Emulation Station can be navigated by keyboard or joystick/joypad; this frontend provides its own controller configuration which is independent of the RetroArchsystem emulators (true for versions prior to RetroPie 3).
What is RetroArch?
RetroArch is hosted at the Github RetroArch repository, and can be thought of as a framework which facilitates the dynamic loading of emulators implemented utilizing Libretro Api (application programming interface)
RetroArch also provides a common ‘Core Menu’ system which allows control over various aspects of a given emulator core whilst the system is running, including:
- Controller configuration
- Screen resolution
- Video effects (such as the simulation of CRT blur and raster lines on modern LCD monitors)
- Frameskipping, pause, fast forward, and rewind
- State management (loading and saving of games at any point in a play session)
- Control of core-specific options (including audio and video plugins)
Retroarch is a well-established tool which has been ported to run on a wide variety of systems, including Xbox 360, PS3, Android, iOS, and Wii, as well as the Raspberry Pi.
The Libretro Api used by the emulator cores is described on the project’s homepage as
“…a simple but powerful development interface that allows for the easy creation of emulators, games and multimedia applications that can plug straight into any libretro-compatible frontend”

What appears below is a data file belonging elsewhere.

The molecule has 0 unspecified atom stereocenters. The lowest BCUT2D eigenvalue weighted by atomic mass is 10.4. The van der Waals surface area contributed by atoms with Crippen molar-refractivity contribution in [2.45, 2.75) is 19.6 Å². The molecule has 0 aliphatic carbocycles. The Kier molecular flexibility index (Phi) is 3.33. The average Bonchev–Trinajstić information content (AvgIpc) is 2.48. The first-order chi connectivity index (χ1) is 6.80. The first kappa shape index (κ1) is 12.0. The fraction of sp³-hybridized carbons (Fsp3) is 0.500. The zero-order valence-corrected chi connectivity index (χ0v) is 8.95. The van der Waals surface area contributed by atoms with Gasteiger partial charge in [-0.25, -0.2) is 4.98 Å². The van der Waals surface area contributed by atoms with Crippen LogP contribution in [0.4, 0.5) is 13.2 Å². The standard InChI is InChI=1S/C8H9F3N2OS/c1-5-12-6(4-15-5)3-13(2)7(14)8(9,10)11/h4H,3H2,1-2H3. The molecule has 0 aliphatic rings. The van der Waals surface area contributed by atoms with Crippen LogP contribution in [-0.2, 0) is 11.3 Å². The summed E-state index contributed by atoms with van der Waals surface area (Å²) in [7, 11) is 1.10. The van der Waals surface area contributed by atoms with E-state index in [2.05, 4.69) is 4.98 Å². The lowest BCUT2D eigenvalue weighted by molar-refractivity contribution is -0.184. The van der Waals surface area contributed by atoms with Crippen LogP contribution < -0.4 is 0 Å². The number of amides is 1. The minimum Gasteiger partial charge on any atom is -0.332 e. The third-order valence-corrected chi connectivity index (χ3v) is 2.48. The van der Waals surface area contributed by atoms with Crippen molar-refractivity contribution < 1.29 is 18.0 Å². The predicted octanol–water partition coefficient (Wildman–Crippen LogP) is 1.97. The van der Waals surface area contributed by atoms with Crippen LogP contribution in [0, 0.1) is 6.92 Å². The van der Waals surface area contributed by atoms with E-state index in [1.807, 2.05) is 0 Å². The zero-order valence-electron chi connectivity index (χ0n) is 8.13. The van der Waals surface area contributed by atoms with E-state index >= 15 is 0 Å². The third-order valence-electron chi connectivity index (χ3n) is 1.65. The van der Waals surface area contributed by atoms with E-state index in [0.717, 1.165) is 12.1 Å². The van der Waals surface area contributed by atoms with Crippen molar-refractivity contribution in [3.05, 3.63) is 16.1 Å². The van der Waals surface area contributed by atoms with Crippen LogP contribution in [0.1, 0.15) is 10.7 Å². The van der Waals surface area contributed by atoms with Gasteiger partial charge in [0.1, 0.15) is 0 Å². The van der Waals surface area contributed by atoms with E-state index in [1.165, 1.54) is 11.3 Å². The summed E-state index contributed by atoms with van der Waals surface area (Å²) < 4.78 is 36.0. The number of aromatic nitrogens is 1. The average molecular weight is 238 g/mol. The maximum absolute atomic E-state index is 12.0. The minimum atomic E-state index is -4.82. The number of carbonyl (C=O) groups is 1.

Libretro Emulator Cores
Generally these are versions of existing emulators written in C++ for other Linux systems, modified to integrate with RetroArch’s core features, and recompiled to be compatible with the Raspberry Pi (initially providing compatibility with the Raspberry Pi A, B, B+ utilising the ARM6 chipset; recently many are being updated to take advantage of the Raspberry Pi 2’s ARM7 chipset).
The following is a list of emulator cores contained in the RetroPie build as listed on the PetRockBlock blog
- Amiga (UAE4ALL)
- Apple II (LinApple)
- Atari 800 (Atari800)
- Atari 260 0 (RetroArch/Stella)
- Atari ST/STE/TT/Falcon (Hatari)
- Apple Macintosh (Basilisk II)
- C64 (VICE)
- Amstrad CPC (#CPC4Rpi)
- Final Burn Alpha (RetroArch/PiFBA, RetroArch/FBA)
- Game Boy (RetroArch/Gambatte)
- Game Boy Advance (GpSP)
- Game Boy Color (RetroArch/Gambatte)
- Sega Game Gear (Osmose)
- Intellivision (jzIntv)
- MAME (RetroArch/mame4all-pi, RetroArch/mame4all)
- MSX (openMSX)
- PC – x86 (rpix86)
- NeoGeo (PiFBA, GnGeo)
- Nintendo Entertainment System (RetroArch/FCEUmm)
- Nintendo 64 (Mupen64Plus-RPi)
- TurboGrafx 16 – PC Engine (RetroArch/Mednafen/pce_fast)
- CaveStory (RetroArch/NXEngine)
- Doom (RetroArch/PrBoom)
- Duke Nukem 3D (eDuke)
- Sega Master System / Mark III (RetroArch/Picodrive, Osmose, DGen)
- Sega Mega Drive / Genesis (RetroArch/Picodrive, DGen)
- Sega Mega-CD / CD (RetroArch/Picodrive, DGen)
- Sega 32X (RetroArch/Picodrive, DGen)
- Playstation 1 (RetroArch/PCSX ReARMed)
- Super Nintendo Entertainment System (RetroArch/Pocket SNES, snes9x-rpi)
- Sinclair ZX Spectrum (Fuse, FBZX)